Just in time to plant tomatoes I discovered a terrific stall at Kallista market. Mulling over the varieties took time, but these took my fancy: `College Challenger’: `2 weeks earlier than Grosse Lisse’; derives from Hawkesbury, I’m told while `Burnley Bounty’ comes from my horticultural Alma Mater and produces juicy, round, medium size fruit which, if left on the vine, `develop a glorious taste’. `Cherokee Purple’ – dusty rose, extremely sweet, large flat fruit; `Wapsipinicon’ – a peach tomato (whatever that is), `slightly spicy, very fruity, sweet flavours, light and creamy’; and `Principe Borghese’, a heavy yielding cherry tomato, `excellent for sundried tomatoes’ also took my fancy. The mouth waters, doesn’t it?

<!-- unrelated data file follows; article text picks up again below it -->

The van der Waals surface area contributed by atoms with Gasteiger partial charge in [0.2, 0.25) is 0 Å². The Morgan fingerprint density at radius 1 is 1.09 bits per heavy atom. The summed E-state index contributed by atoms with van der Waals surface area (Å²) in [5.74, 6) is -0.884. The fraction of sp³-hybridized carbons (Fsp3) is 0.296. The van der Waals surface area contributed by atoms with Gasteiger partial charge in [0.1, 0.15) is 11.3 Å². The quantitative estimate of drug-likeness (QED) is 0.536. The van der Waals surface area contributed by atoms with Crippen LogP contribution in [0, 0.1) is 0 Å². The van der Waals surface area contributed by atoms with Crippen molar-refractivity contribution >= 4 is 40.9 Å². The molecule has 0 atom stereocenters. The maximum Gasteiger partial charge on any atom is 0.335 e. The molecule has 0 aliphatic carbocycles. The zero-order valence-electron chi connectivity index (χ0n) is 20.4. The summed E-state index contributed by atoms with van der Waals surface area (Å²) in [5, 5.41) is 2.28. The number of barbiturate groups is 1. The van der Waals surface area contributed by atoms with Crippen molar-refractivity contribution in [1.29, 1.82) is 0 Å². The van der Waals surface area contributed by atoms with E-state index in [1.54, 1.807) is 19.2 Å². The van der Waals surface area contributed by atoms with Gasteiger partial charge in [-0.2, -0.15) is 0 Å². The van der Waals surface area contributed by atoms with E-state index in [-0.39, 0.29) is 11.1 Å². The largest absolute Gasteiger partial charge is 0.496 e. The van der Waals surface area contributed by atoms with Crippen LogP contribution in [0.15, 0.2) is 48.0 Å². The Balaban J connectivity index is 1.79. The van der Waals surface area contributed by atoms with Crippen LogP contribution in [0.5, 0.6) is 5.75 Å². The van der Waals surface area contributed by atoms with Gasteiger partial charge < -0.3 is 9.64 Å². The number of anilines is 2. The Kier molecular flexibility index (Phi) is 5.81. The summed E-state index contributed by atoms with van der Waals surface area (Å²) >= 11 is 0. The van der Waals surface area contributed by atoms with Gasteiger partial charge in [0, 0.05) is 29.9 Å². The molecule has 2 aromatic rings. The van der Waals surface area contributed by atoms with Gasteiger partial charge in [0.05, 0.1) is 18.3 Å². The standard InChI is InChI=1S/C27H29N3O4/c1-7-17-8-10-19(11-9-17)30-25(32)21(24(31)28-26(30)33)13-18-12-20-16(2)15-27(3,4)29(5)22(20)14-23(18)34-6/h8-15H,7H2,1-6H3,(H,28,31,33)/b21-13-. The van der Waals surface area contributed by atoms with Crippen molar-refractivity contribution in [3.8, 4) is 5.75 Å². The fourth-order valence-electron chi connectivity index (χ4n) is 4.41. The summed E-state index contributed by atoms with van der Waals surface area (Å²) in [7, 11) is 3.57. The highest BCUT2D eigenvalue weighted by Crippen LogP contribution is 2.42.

Herbs near the kitchen are doing well and thyme is brilliant as a pretty edger where it’s dreadfully dry and the soil powdery. This stall had some different herbs and one of the owners, Marg, introduced me to her thymes: Pizza, Rainbow Falls, Bergamot and – slightly lemon scented - Mt Tomah thymes; these will edge my paving nicely.
Tradition says Melbournites can plant tomatoes between Grand Final day and Melbourne Cup Day and if warm weather occurs we may have tomatoes for Christmas. With good watering I am hopeful!
Jill Weatherhead is horticulturist, garden designer and principal at Jill Weatherhead Garden Design and garden writer who lives in the Dandenong Ranges east of Melbourne, and works throughout Victoria (www.jillweatherheadgardendesign.com.au)